Oddest Book Title Of The Year: A Mercifully Short List


2014: ‘A Bumper Year For The Peculiar’

Publishing has a tendency to do things in waves. For example, certain conference organizers who shall remain nameless seem to take a reckless delight in scheduling their events much too close to other conferences and trade shows. This ensures that special bleary-vacant stare you see in the eyes of conferees, many of whom by late May will look like they’re going to hell in a tote bag.

And the industry! the industry! has a similar approach to awards. Second only to going to conferences, publishing people love to give each other awards. And they do a whole lot of it around this time of year.

That might account for the awards fever that seems to have swept through the newsroom of The Bookseller. There, my good colleagues at this time of year issue an announcement — heavily embargoed, as important press statements everywhere always are.

The heading on this news release:

The Bookseller Is Delighted To Announce The Shortlist For The Diagram Prize For Oddest Book Title Of The Year 2014.

And you can be involved. The shortlist announced at 12:01 a.m. London time Friday, February 27 (that’s 7 p.m. Thursday evening New York time) now is up for a public vote, at The Bookseller’s sister consumer site, WeLoveThisBook.com.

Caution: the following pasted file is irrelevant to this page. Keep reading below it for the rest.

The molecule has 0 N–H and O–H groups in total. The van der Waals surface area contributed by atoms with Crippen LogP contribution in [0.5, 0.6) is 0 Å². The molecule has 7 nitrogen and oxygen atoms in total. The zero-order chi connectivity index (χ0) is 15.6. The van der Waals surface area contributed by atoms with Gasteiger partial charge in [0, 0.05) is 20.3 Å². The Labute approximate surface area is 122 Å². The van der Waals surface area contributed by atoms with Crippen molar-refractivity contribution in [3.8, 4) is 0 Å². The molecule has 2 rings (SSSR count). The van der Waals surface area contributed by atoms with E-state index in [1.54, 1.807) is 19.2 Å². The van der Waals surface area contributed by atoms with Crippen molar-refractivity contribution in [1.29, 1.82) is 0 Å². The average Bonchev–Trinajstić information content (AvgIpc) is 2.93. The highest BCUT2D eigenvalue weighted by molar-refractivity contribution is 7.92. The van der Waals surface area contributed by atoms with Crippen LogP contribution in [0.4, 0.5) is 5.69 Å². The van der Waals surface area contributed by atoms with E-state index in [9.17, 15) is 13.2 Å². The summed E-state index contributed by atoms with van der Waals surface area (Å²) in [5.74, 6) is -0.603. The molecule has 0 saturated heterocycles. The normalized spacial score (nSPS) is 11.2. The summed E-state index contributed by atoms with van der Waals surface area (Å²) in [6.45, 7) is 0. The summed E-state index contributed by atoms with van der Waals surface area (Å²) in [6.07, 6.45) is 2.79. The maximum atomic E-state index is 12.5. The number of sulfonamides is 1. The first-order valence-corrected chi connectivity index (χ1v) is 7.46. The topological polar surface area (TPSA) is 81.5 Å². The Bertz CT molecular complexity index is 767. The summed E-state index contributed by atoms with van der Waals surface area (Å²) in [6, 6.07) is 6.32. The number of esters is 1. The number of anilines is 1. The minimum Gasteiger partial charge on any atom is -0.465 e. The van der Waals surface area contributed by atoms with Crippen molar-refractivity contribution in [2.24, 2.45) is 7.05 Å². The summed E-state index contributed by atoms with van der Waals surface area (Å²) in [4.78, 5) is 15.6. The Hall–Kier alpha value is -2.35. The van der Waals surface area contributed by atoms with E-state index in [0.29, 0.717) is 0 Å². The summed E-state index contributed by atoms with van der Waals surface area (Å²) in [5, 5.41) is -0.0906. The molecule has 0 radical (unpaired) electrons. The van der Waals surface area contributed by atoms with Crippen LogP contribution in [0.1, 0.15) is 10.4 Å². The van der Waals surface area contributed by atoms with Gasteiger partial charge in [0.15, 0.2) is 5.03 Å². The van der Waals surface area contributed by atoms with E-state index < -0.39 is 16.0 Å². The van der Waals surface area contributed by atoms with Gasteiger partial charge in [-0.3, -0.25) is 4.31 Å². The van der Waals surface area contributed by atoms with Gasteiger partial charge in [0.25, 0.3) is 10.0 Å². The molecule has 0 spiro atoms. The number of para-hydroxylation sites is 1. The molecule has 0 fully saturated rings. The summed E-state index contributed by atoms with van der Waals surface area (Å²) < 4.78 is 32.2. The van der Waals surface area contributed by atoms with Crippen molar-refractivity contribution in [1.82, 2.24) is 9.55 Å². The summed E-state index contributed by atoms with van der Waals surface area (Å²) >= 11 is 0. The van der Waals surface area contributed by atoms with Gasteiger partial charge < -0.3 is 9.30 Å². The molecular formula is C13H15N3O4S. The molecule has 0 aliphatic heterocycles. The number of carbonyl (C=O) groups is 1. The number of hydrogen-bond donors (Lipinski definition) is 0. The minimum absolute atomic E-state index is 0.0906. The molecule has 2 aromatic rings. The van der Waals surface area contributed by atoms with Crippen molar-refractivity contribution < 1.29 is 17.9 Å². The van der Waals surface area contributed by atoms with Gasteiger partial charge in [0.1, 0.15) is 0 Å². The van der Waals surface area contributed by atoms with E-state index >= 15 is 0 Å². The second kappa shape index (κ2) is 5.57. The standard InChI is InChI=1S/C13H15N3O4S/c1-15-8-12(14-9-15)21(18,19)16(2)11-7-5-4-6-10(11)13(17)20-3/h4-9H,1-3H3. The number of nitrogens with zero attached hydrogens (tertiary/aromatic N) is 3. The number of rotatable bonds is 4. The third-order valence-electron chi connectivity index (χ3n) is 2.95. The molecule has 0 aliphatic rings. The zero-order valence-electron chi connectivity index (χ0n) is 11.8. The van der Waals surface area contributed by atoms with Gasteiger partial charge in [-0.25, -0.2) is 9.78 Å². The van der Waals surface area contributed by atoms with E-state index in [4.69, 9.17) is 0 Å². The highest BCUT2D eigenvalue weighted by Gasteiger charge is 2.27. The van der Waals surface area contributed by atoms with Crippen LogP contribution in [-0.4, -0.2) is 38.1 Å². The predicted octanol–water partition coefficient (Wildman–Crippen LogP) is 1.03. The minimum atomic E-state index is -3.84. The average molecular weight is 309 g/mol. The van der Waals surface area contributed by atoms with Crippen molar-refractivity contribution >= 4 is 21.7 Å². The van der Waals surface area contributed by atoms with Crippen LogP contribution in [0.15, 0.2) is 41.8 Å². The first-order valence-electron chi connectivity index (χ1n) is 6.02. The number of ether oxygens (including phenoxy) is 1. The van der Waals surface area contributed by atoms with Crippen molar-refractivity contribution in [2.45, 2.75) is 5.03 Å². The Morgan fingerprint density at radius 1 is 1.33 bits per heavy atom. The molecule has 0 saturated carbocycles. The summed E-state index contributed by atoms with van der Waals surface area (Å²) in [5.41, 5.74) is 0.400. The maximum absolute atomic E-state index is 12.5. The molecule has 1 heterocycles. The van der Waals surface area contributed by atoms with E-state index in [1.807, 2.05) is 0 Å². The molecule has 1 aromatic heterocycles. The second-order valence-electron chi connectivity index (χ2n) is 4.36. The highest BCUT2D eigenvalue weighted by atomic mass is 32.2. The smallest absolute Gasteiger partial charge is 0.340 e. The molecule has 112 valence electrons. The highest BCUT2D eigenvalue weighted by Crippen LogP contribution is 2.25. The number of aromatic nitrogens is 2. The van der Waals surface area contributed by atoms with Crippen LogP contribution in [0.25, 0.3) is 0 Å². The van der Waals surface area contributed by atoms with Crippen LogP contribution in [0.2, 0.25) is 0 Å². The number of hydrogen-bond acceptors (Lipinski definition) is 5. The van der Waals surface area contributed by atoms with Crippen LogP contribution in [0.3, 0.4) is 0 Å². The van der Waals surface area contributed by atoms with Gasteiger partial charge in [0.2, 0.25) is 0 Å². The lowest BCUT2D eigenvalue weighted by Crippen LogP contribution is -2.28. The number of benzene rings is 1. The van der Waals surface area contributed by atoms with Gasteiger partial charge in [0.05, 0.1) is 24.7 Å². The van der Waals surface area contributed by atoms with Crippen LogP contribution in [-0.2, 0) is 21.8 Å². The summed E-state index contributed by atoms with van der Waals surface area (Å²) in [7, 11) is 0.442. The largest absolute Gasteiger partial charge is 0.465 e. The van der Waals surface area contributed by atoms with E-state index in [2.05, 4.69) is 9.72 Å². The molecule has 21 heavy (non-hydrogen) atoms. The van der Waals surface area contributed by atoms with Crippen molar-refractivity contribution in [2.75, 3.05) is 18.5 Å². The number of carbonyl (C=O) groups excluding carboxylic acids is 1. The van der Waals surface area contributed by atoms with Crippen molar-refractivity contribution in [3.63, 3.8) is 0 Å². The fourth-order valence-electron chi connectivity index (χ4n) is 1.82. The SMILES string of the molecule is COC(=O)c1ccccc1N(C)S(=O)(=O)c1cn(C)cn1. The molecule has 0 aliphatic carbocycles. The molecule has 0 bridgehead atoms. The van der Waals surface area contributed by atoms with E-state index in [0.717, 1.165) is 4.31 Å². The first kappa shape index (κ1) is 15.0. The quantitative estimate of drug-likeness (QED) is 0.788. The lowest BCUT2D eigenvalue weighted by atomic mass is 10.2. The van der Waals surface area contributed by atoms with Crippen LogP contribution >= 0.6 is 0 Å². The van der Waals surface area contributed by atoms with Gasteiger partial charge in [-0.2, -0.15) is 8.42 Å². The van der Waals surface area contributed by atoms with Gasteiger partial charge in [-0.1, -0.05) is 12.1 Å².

Voting closes after three weeks, at 11:59 p.m. GMT (6:59 Eastern) on Friday March 20.

The winner is to be announced a week later on March 27.

And what a list you have before you. These are the selections provided to us by the prize coordinator, Tom Tivnan, who in more serious moments is The Bookseller’s features and insight editor. I believe that “insight” refers to the short comments you see below with each of the nominated entries.

The award is tongue-in-cheek, but these books — you may be appalled to know — are real. I found everyone of them in Amazonia.

The embarrassment knows no boundaries, either. Tivnan confirms to me that this is an international award: the Diagram Prize committee apparently will seize on the weirdest content, wherever it may be found.

Here are the seven shortlisted contenders. It may be wise to sit or stand well back from your computer screen.

The Shortlisted Titles

Advanced Pavement Research: Selected, Peer Reviewed Papers from the 3rd International Conference on Concrete Pavements Design, Construction, and Rehabilitation, December 2-3, 2013, Shanghai, China,  Bo Tian (editor),(Trans Tech, 9783037859575).

Souvenir guide to a two-day pavement symposium.


Nature’s Nether Regions, by Menno Schilthuizen, (Viking, 9780670785919).

What links men and stamen? This fascinating history of the evolution of genitals is an essential addition to the field of research, because, as one online reviewer notes: “Sex is one of the things we humans find really worth doing.”


The Madwoman in the Volvo: My Year of Raging Hormones, by Sandra Tsing Loh(Norton, 9780393088687).

A roller-coaster trip through “the change”. (This is not your grandmother’s menopause memoir.)


Where Do Camels Belong? by Ken Thompson (Profile, 9781781251744).

A riveting investigation into the contradictions of “native” and “invasive” species – the notorious Japanese knotweed is among the latter. Could camels be the next invasive species to give British horticulturalists the hump?